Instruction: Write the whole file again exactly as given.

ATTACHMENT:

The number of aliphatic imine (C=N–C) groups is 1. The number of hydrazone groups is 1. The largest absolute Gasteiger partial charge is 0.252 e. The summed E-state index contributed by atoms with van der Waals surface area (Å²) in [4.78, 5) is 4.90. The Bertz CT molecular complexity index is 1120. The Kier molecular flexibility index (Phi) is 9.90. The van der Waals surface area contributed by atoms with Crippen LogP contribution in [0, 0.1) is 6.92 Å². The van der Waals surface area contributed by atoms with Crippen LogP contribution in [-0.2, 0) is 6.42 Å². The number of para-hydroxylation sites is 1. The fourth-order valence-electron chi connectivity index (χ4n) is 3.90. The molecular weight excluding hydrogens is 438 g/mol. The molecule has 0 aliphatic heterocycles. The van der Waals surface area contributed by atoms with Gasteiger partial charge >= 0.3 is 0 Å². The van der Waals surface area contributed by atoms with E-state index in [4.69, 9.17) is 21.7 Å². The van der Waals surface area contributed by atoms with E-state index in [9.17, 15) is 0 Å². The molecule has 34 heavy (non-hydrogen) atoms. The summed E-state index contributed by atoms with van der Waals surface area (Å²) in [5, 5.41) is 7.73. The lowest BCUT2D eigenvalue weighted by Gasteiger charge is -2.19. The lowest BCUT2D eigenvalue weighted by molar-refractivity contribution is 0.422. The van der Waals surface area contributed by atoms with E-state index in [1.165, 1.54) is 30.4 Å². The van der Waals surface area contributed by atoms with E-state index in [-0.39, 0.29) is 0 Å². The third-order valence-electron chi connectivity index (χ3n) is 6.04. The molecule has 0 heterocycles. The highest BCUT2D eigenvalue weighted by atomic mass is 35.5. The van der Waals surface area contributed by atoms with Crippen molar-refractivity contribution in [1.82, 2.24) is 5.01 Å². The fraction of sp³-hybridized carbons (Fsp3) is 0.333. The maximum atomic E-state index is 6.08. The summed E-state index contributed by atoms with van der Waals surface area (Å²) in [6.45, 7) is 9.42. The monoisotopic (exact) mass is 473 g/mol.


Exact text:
The number of aliphatic imine (C=N–C) groups is 1. The number of hydrazone groups is 1. The largest absolute Gasteiger partial charge is 0.252 e. The summed E-state index contributed by atoms with van der Waals surface area (Å²) in [4.78, 5) is 4.90. The Bertz CT molecular complexity index is 1120. The Kier molecular flexibility index (Phi) is 9.90. The van der Waals surface area contributed by atoms with Crippen LogP contribution in [0, 0.1) is 6.92 Å². The van der Waals surface area contributed by atoms with Crippen LogP contribution in [-0.2, 0) is 6.42 Å². The number of para-hydroxylation sites is 1. The fourth-order valence-electron chi connectivity index (χ4n) is 3.90. The molecular weight excluding hydrogens is 438 g/mol. The molecule has 0 aliphatic heterocycles. The van der Waals surface area contributed by atoms with Gasteiger partial charge >= 0.3 is 0 Å². The van der Waals surface area contributed by atoms with E-state index in [4.69, 9.17) is 21.7 Å². The van der Waals surface area contributed by atoms with E-state index in [9.17, 15) is 0 Å². The molecule has 34 heavy (non-hydrogen) atoms. The summed E-state index contributed by atoms with van der Waals surface area (Å²) in [5, 5.41) is 7.73. The lowest BCUT2D eigenvalue weighted by Gasteiger charge is -2.19. The lowest BCUT2D eigenvalue weighted by molar-refractivity contribution is 0.422. The van der Waals surface area contributed by atoms with E-state index in [1.165, 1.54) is 30.4 Å². The van der Waals surface area contributed by atoms with E-state index in [-0.39, 0.29) is 0 Å². The third-order valence-electron chi connectivity index (χ3n) is 6.04. The molecule has 0 heterocycles. The highest BCUT2D eigenvalue weighted by atomic mass is 35.5. The van der Waals surface area contributed by atoms with Crippen molar-refractivity contribution in [1.82, 2.24) is 5.01 Å². The fraction of sp³-hybridized carbons (Fsp3) is 0.333. The maximum atomic E-state index is 6.08. The summed E-state index contributed by atoms with van der Waals surface area (Å²) in [6.45, 7) is 9.42. The monoisotopic (exact) mass is 473 g/mol.